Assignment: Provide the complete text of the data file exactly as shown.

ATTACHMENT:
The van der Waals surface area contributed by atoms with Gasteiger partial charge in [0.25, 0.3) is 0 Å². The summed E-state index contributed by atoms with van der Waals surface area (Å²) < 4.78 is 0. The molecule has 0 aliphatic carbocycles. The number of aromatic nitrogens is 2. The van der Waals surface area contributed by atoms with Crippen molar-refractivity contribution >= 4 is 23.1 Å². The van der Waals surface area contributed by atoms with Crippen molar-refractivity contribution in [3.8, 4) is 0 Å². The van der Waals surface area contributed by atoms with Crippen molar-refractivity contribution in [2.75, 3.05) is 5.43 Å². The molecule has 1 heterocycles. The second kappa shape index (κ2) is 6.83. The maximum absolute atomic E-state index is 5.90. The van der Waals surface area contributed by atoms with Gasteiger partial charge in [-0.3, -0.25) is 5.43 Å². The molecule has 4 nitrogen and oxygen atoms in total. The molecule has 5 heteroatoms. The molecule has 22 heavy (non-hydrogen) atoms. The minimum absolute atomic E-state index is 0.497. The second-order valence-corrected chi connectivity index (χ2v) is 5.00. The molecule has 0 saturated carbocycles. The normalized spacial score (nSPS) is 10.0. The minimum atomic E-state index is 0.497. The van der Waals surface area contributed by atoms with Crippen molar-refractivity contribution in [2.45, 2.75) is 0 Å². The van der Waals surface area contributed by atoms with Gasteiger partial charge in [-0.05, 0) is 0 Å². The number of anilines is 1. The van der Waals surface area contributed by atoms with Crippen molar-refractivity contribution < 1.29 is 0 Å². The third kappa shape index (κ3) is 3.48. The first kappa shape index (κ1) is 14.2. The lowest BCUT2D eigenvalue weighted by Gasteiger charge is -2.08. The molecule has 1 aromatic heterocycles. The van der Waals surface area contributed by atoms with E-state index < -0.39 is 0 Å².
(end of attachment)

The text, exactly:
The van der Waals surface area contributed by atoms with Gasteiger partial charge in [0.25, 0.3) is 0 Å². The summed E-state index contributed by atoms with van der Waals surface area (Å²) < 4.78 is 0. The molecule has 0 aliphatic carbocycles. The number of aromatic nitrogens is 2. The van der Waals surface area contributed by atoms with Crippen molar-refractivity contribution >= 4 is 23.1 Å². The van der Waals surface area contributed by atoms with Crippen molar-refractivity contribution in [3.8, 4) is 0 Å². The van der Waals surface area contributed by atoms with Crippen molar-refractivity contribution in [2.75, 3.05) is 5.43 Å². The molecule has 1 heterocycles. The second kappa shape index (κ2) is 6.83. The maximum absolute atomic E-state index is 5.90. The van der Waals surface area contributed by atoms with Gasteiger partial charge in [-0.3, -0.25) is 5.43 Å². The molecule has 4 nitrogen and oxygen atoms in total. The molecule has 5 heteroatoms. The molecule has 22 heavy (non-hydrogen) atoms. The minimum absolute atomic E-state index is 0.497. The second-order valence-corrected chi connectivity index (χ2v) is 5.00. The molecule has 0 saturated carbocycles. The normalized spacial score (nSPS) is 10.0. The minimum atomic E-state index is 0.497. The van der Waals surface area contributed by atoms with Crippen molar-refractivity contribution in [2.45, 2.75) is 0 Å². The van der Waals surface area contributed by atoms with Gasteiger partial charge in [-0.05, 0) is 0 Å². The number of anilines is 1. The van der Waals surface area contributed by atoms with Crippen molar-refractivity contribution < 1.29 is 0 Å². The third kappa shape index (κ3) is 3.48. The first kappa shape index (κ1) is 14.2. The lowest BCUT2D eigenvalue weighted by Gasteiger charge is -2.08. The molecule has 1 aromatic heterocycles. The van der Waals surface area contributed by atoms with E-state index < -0.39 is 0 Å².